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Start with Postgres. Don't start with SQLite. SQLite is a file format, not a database; it scales atrociously (I've seen simple queries run for 10s of seconds with 100MB of data), it basically doesn't work in concurrent update scenarios, and the more data you put into it, the more pain you'll have migrating to Postgres.

Use SQLite if you want a file format where you don't want to rewrite the whole file for every update, or if you're in a situation or environment where it's not feasible to have an actual database server.






Sure if your use case is an analysis of interconnected entities and you either work alone or have someone to help you maintain a shared server.

Otherwise please don’t. I earn my living (amongst other things) due to organisations that went with this as blanket approach.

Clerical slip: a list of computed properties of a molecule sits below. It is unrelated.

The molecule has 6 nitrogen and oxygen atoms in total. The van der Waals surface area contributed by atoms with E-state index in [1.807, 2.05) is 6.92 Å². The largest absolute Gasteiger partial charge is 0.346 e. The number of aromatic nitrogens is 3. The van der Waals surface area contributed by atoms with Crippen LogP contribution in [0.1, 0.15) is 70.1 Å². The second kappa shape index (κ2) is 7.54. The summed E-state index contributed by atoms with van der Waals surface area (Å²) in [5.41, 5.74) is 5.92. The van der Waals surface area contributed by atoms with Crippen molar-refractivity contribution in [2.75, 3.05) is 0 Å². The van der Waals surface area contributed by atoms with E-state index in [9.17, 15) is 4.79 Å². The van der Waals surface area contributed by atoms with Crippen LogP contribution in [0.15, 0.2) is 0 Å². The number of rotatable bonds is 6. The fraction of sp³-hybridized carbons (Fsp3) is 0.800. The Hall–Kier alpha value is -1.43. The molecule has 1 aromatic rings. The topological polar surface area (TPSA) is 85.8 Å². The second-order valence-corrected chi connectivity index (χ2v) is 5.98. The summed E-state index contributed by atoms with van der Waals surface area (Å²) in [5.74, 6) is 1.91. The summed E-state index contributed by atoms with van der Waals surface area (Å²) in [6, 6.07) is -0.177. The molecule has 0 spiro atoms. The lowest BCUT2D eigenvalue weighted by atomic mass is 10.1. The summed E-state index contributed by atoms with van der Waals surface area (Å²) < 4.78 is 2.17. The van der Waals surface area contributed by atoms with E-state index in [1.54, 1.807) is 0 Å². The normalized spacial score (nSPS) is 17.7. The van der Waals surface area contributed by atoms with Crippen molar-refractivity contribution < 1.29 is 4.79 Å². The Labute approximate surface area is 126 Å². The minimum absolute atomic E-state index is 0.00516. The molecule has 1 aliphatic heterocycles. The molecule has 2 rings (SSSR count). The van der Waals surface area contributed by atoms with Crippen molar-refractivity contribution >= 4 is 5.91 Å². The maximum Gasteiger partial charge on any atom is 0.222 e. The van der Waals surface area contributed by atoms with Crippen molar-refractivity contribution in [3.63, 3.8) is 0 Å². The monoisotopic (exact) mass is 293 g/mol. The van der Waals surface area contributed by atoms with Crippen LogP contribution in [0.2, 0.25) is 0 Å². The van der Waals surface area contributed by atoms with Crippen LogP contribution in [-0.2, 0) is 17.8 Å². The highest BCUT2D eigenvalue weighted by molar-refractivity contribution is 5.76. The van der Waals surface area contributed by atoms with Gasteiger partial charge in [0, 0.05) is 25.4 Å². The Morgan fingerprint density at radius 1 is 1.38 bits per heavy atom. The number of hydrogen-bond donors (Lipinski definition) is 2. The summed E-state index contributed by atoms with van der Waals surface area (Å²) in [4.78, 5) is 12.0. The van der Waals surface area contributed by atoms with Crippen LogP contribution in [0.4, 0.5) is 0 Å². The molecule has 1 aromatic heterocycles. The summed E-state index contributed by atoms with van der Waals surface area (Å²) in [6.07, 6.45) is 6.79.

Use a right tool for the job. SQLite is fantastic for small to medium size datasets, shines in immutable case. Plus its maintenance and sharing cost is close to zero(something you will cherish once docker comes to play or if you want to learn or test some SQL without going through a pain of setting local permissions for your schemas).


I think SQLite is terrific. I don't know what you mean with that it is not a database. It's SQL querying capabilities are definitely database-worthy.

> SQLite is a file format

Well, you could say the same about Postgres...

They are both databases, and the lack of scalability or (not) being able to run as a service does not change that simple (and useful) fact.




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